|Go yeast go!
Last weekend I had the opportunity to teach my SWIMBO’s uncle how to brew. Because teaching a new brewer the ropes makes for a busier brew-day I didn’t have time to blog the recipe…so here is is a week late.
This recipe is pretty straight forward – a Canadian Pale Ale, which much like history, is a blend of English and American influences. Namely, it incorporates the more interesting malt profile of an English ale, but hopped with “new” American-style hops at a modest (modest, how Canadian!) rate. Hopefully a beer I will enjoy, but not too crazy for a new brewer/light beer drinker.
The recipe is dead-simple, for 40 L (10 US gallons):
- 8 kg Canadian pale ale malt (Maris Otter would be a good substitute)
- 0.45 kg Caramunich I
- 0.45 kg Caramunich II
- Enough bittering hops (14.8 g of Northern Brewer @ 8.5%) at 60 min to get to 36 IBU after late additions.
- 28 g of a 50:50 mix of Citra + Centennial whole hops at 15, 10, 5 minutes before the end of the boil + a final 15 min whirlpool addition (i.e. 112 g total)
- Irish moss, 15 min before the end of the boil
- Safale US-05 (2 packs)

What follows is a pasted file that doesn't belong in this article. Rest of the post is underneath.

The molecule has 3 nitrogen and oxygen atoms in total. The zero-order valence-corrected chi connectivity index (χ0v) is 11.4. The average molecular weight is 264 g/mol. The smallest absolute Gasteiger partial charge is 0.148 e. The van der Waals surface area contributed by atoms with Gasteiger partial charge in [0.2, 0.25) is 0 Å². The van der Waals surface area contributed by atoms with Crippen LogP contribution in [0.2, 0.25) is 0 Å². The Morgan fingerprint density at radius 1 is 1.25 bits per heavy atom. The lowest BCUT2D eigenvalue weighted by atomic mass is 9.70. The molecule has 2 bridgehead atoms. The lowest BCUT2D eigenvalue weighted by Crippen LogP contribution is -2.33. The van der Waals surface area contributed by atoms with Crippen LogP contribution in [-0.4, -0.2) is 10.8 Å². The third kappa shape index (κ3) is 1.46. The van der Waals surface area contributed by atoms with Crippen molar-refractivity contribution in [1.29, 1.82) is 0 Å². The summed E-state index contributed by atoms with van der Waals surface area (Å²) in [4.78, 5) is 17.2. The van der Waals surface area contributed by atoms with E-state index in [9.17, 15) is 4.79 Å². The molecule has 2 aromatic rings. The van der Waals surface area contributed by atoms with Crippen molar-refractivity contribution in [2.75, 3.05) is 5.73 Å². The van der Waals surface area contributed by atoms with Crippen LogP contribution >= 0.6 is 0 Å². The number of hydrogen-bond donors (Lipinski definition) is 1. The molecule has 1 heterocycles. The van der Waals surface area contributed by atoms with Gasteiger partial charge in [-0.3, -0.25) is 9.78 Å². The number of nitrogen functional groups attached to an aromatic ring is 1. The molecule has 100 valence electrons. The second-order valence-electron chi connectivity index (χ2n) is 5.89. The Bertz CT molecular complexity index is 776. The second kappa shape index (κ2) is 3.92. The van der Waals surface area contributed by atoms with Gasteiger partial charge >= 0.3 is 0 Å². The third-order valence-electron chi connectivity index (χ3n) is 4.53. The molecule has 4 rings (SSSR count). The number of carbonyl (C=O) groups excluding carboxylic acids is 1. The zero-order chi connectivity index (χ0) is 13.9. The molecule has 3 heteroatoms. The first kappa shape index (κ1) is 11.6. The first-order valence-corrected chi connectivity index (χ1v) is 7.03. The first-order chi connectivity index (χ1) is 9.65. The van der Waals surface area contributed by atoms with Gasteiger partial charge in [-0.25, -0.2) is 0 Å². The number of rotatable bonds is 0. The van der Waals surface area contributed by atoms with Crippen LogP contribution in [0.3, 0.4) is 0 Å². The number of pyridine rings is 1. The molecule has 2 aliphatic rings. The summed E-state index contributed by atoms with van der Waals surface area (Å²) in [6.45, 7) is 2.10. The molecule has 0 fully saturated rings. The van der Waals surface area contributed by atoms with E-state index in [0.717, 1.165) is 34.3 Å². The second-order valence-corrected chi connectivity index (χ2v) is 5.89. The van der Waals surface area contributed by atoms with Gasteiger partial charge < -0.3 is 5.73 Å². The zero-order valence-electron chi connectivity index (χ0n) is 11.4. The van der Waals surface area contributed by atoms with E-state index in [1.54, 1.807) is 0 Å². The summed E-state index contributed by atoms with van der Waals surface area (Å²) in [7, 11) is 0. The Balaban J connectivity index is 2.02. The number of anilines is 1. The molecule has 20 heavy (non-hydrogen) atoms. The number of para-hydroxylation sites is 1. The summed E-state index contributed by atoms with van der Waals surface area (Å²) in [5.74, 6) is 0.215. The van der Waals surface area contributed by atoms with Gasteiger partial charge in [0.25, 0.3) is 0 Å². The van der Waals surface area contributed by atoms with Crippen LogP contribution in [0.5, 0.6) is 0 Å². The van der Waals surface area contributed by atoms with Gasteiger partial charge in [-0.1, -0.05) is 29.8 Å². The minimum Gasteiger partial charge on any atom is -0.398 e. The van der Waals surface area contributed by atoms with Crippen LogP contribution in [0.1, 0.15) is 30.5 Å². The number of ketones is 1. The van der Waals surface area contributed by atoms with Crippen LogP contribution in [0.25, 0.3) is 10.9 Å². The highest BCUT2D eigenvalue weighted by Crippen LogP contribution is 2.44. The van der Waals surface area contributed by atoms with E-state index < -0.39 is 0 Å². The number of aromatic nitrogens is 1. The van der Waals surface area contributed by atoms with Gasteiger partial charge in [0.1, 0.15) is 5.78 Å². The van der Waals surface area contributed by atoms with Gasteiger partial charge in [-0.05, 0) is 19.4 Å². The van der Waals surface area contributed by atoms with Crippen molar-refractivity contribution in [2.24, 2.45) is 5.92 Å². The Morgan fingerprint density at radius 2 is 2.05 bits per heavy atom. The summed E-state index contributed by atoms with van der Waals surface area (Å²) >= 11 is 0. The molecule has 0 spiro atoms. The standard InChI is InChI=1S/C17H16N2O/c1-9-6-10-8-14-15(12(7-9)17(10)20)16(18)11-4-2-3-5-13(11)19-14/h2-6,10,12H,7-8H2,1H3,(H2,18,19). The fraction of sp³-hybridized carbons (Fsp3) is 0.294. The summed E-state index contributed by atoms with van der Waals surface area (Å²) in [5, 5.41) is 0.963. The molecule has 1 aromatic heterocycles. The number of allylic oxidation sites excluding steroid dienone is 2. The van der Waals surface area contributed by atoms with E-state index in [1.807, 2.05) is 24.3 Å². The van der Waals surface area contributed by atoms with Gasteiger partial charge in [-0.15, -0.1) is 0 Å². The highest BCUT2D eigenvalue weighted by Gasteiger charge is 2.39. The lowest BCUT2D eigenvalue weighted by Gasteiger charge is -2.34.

Mash @ 66.7C (152F) for 60 min, then sparge & boil for 60 min. If everything goes right, the beer should come in at 36 IBU, SG of 1.049, ~9 SRM.
Ferment started in my pantry, which sits at ~16 C (~60 F) for 5 days, followed by moving it next to the furnace for the final 5 days at ~20 C (~68 F). As you can see above, even at 16 C the ferment was pretty active. The expected FG (1.010) was hit in 4 days, but there is still some bubbling going on, so it may drop a little lower.
The Brew Day:
Brew day was completely, totally and utterly uneventful. Which, given this was a brewday where I was teaching someone how to brew, was exactly what I was hoping for. We slightly exceeded our expected gravity (1.051), and hit our planned volume dead-on. The beer was chilled to 25 C, and then split between 2 x 23L (6 US gallon) carboys fitted with blow-off tubes which were transferred to my pantry where it cooled for 5 hours to 17 C, prior to adding the yeast. Five days later I fitted the carboy’s with air locks and moved them next to the furnace to ensure diacetyl reduction and complete attenuation. As of today we’re 6 days away from brew-day and 5 days prior to kegging. Hopefully, tasting notes will be posted in about 2 weeks!